Not much of interest on Mars or its surrogate, Earth, this week. Decent, unexceptional distance, no noteworthy milestones or landmarks. Except, well, here’s last week’s picture again, from the THEMIS Day IR mosaic:
See the prominent little crater near bottom center? I went bang through the middle of it on Wednesday.
Here’s the same area in the THEMIS Night IR mosaic:Not exactly a lot more interesting, generally, except for that even littler crater to my north. What the heck’s going on there? It and the surrounding area are much more bright (relative to the rest, at least) in the infrared at night than in the day.
What’s happening there is, well, I don’t know. Clearly it’s warmer at night than the surrounding area. Looks like it has to do with ejecta from the crater: maybe it’s darker, so it absorbs more heat during the day? Why not the other craters, though? Maybe this is a much more recent crater, and the ejecta around the other craters has lightened with exposure?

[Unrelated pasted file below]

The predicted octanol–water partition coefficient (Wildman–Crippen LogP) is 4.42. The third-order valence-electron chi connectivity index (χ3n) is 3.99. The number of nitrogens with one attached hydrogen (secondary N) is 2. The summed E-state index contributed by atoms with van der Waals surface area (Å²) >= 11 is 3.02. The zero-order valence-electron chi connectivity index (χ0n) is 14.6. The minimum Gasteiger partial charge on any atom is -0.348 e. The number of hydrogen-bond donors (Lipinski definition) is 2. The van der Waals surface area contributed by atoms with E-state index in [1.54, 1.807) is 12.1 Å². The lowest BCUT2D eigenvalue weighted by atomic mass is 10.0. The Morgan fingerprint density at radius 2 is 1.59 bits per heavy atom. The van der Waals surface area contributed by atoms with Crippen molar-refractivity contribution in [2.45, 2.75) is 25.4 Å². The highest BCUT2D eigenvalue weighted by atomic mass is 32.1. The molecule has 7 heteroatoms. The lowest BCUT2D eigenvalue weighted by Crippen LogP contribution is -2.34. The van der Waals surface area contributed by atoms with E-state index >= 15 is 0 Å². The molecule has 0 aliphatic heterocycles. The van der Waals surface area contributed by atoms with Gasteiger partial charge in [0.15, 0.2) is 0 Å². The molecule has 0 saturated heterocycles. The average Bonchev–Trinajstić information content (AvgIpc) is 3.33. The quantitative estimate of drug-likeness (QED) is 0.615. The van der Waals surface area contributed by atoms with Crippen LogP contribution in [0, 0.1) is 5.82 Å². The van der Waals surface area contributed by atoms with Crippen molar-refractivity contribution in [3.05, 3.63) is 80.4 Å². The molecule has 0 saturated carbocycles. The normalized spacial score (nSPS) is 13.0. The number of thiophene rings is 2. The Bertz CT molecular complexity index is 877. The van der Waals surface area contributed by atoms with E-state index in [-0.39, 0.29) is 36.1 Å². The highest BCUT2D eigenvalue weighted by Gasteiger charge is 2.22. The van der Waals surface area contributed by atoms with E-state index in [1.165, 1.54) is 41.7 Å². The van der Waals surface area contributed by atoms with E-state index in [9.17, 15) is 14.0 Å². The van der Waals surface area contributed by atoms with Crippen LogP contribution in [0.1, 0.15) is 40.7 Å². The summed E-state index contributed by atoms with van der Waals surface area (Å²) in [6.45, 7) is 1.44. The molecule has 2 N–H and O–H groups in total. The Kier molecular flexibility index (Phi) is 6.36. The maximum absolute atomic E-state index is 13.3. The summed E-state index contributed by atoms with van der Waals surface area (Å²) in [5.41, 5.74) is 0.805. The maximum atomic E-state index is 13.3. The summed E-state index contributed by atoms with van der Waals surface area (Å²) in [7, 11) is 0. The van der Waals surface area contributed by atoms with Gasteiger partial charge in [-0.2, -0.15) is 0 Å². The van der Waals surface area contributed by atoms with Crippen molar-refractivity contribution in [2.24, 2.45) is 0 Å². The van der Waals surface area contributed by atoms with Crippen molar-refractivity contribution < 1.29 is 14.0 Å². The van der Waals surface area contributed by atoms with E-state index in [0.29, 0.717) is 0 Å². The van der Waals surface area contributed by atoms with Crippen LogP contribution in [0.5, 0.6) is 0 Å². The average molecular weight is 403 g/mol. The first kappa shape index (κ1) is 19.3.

Apparently I’m not the only person who thought this crater looked interesting, because HiRISE took a picture of it. Here is the IRB color version (cropped):Wow. So what’s an IRB color? According to their information sheet, that means “3-color image consisting of IR, RED, and BG images. The IR and BG images have been warped to line up with the RED.NOMAP image” I love it when they define acronyms in terms of acronyms. They don’t go out of their way to say so explicitly, but apparently this means images in infrared, red, and blue-green wavelengths.
So why the blue streaks? “Dust (or indurated dust) is generally the reddest material present and looks reddish in the RGB color and yellow in the IRB color. Coarser-grained materials (sand and rocks) are generally bluer (or sometimes purplish in IRB color) but also relatively dark, except where coated by dust. Frost and ice are also relatively blue, but bright, and often concentrated at the poles or on pole-facing slopes. Some bedrock is also relatively bright and blue, but not as much as frost or ice, and it has distinctive morphologies.” In this image the blue streaks are stronger on the south side of the crater — facing the north pole — so my guess is it’s likely to be frost.
MarsWalk kmz file (for Google Earth — View >> Explore >> Mars)